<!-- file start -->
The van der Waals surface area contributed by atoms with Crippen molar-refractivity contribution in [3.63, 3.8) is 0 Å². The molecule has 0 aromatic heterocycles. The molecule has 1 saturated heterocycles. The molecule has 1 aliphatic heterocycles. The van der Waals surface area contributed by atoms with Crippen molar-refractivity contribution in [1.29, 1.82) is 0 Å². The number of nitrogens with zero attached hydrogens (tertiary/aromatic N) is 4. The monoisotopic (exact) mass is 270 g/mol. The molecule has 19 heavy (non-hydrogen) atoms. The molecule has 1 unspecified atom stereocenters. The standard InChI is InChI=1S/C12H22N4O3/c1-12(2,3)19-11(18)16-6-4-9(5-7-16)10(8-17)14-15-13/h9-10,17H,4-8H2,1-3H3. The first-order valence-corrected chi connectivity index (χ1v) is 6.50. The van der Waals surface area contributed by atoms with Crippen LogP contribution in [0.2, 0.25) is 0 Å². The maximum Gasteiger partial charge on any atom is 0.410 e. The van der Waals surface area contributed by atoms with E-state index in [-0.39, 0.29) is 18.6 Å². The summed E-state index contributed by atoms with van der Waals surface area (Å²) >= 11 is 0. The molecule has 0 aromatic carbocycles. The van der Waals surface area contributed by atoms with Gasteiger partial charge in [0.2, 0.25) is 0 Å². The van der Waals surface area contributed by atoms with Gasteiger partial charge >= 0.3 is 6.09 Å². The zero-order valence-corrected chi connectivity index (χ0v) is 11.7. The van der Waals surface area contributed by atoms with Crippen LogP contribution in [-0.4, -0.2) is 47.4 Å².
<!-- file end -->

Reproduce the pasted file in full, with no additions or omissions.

The van der Waals surface area contributed by atoms with Crippen molar-refractivity contribution in [3.63, 3.8) is 0 Å². The molecule has 0 aromatic heterocycles. The molecule has 1 saturated heterocycles. The molecule has 1 aliphatic heterocycles. The van der Waals surface area contributed by atoms with Crippen molar-refractivity contribution in [1.29, 1.82) is 0 Å². The number of nitrogens with zero attached hydrogens (tertiary/aromatic N) is 4. The monoisotopic (exact) mass is 270 g/mol. The molecule has 19 heavy (non-hydrogen) atoms. The molecule has 1 unspecified atom stereocenters. The standard InChI is InChI=1S/C12H22N4O3/c1-12(2,3)19-11(18)16-6-4-9(5-7-16)10(8-17)14-15-13/h9-10,17H,4-8H2,1-3H3. The first-order valence-corrected chi connectivity index (χ1v) is 6.50. The van der Waals surface area contributed by atoms with Crippen LogP contribution in [0.2, 0.25) is 0 Å². The maximum Gasteiger partial charge on any atom is 0.410 e. The van der Waals surface area contributed by atoms with E-state index in [-0.39, 0.29) is 18.6 Å². The summed E-state index contributed by atoms with van der Waals surface area (Å²) >= 11 is 0. The molecule has 0 aromatic carbocycles. The van der Waals surface area contributed by atoms with Gasteiger partial charge in [0.2, 0.25) is 0 Å². The van der Waals surface area contributed by atoms with Gasteiger partial charge >= 0.3 is 6.09 Å². The zero-order valence-corrected chi connectivity index (χ0v) is 11.7. The van der Waals surface area contributed by atoms with Crippen LogP contribution in [-0.4, -0.2) is 47.4 Å².